CORRECTING EARLY MISTAKESNATE will be the first to say that acceptance of a certification takes time. But the organization also notes that it has made massive strides since it began.
“We have reached critical mass and we are beginning to roll,” said NATE president Rex Boynton.
Boynton points out that within the last three years, NATE has consistently and systematically gained more support and recognition than it did in the beginning. He noted that in 1997, when NATE first started, the organization would approach other associations and manufacturers for support. Now the industry is coming to NATE to create partnerships, according to Boynton.
Boynton admits that this is because NATE has made improvements and changes to the test. But some in the industry may still be unaware of how NATE has confronted some issues.
“We have overcome the early missteps we made,” said Boynton.
One of those missteps had to do with the writing and question format of the NATE exams.
Some technicians felt that the questions on the NATE exam either had more than one correct answer, or contained questions of a nontechnical nature.
With that in mind, NATE implemented regular maintenance on its exams. Pat Murphy, technical director for NATE, noted that the organization’s technical committee meets twice a year to review, create, and analyze test questions. If a question is statistically unsatisfactory, it is revised or rewritten for clarity. For example, if a particular question has received too many wrong answers, NATE will review the question to make sure it is not misleading or doesn’t have more than one answer.
“Nothing will be static. Questions will always change to reflect the requisite industry skills,” said Murphy. “It’s a living document.”
Since implementing these measures, NATE has seen a noticeable upturn in key test statistics. The NATE exams now have a 66% passing rate. Also, the number of NATE test takers has doubled in the last year.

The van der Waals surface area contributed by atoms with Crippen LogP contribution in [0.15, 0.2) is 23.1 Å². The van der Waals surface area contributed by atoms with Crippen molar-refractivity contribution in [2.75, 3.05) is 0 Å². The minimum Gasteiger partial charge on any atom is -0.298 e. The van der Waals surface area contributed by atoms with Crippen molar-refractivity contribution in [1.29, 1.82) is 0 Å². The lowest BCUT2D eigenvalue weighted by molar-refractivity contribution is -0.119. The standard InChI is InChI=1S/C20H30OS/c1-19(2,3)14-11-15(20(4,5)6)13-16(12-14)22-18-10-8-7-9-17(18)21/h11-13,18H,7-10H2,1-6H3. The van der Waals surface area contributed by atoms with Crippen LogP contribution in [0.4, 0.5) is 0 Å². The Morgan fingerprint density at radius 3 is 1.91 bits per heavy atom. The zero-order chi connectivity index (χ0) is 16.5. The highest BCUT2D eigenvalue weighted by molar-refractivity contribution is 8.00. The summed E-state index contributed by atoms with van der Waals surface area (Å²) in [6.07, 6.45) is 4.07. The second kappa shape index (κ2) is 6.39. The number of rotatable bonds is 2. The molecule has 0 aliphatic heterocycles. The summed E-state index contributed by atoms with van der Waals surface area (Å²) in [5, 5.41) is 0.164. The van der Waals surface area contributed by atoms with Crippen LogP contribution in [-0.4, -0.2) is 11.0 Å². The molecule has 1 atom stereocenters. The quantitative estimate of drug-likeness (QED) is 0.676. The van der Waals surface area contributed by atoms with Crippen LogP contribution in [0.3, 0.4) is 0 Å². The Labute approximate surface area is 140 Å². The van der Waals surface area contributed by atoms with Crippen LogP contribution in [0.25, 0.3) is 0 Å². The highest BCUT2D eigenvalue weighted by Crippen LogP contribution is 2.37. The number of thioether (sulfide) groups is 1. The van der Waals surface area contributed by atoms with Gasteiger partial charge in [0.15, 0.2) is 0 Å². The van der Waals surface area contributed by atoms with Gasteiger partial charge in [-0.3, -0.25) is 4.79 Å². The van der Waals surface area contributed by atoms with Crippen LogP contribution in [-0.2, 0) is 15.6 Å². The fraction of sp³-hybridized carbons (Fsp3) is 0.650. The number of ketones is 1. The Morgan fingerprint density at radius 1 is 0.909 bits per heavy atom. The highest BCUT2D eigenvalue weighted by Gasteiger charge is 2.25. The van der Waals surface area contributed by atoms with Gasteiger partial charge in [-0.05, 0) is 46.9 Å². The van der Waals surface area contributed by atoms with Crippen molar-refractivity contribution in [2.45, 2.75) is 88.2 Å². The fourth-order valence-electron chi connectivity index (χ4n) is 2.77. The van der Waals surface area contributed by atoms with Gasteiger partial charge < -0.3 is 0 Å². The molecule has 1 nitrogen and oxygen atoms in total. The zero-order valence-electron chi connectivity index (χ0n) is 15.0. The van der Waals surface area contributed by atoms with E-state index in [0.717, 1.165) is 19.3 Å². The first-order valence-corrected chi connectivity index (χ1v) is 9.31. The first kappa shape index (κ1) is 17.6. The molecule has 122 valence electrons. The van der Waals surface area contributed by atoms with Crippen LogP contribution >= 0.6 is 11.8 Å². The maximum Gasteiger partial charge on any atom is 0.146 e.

There are currently over 11,500 NATE-certified technicians throughout the United States, Canada, and seven other countries.
AREAS OF CONCERNRespondents to the recentNewspoll also expressed concerns about NATE and certification in general. Many of these concerns are currently being addressed by NATE.
NATE stated that these two topic areas are in the developmental stages. Murphy explains that the development of new testing areas takes a great deal of time, research, and input from the entire industry, as represented by the 120-plus members of NATE’s technical committee.
“You can’t arbitrarily write a test,” said Murphy.
He explains that certification areas must have a job study and be researched to find the exact skills standards from which to begin developing questions. The actual writing of the questions is time consuming, and the organization must ensure that those questions are valid and correct, he said. The test must first be approved by the technical committee and then be approved by the NATE board.
NATE is currently preparing a series of hydonics tests, and a Senior Level certification, which should appear within the next two years.
Smith and Murphy both explain that in an industry that continues to change and evolve, recertification is a necessity.
“There are very few professions that don’t recertify,” Murphy stated. “Our test is a living document. This is not a static industry. Skills and tasks required of technicians in an industry change because of technological forces, and we have to adapt.”
Smith explains that by recertifying, a technician is keeping up with the industry’s changing technology. “We are no different than any other profession. Consumers would have a problem if their teachers or doctors were not staying current with education, training, and new technologies, and they expect the same of HVACR technicians,” said Smith.
“We accommodate anyone who wants to take the NATE exam,” said Murphy.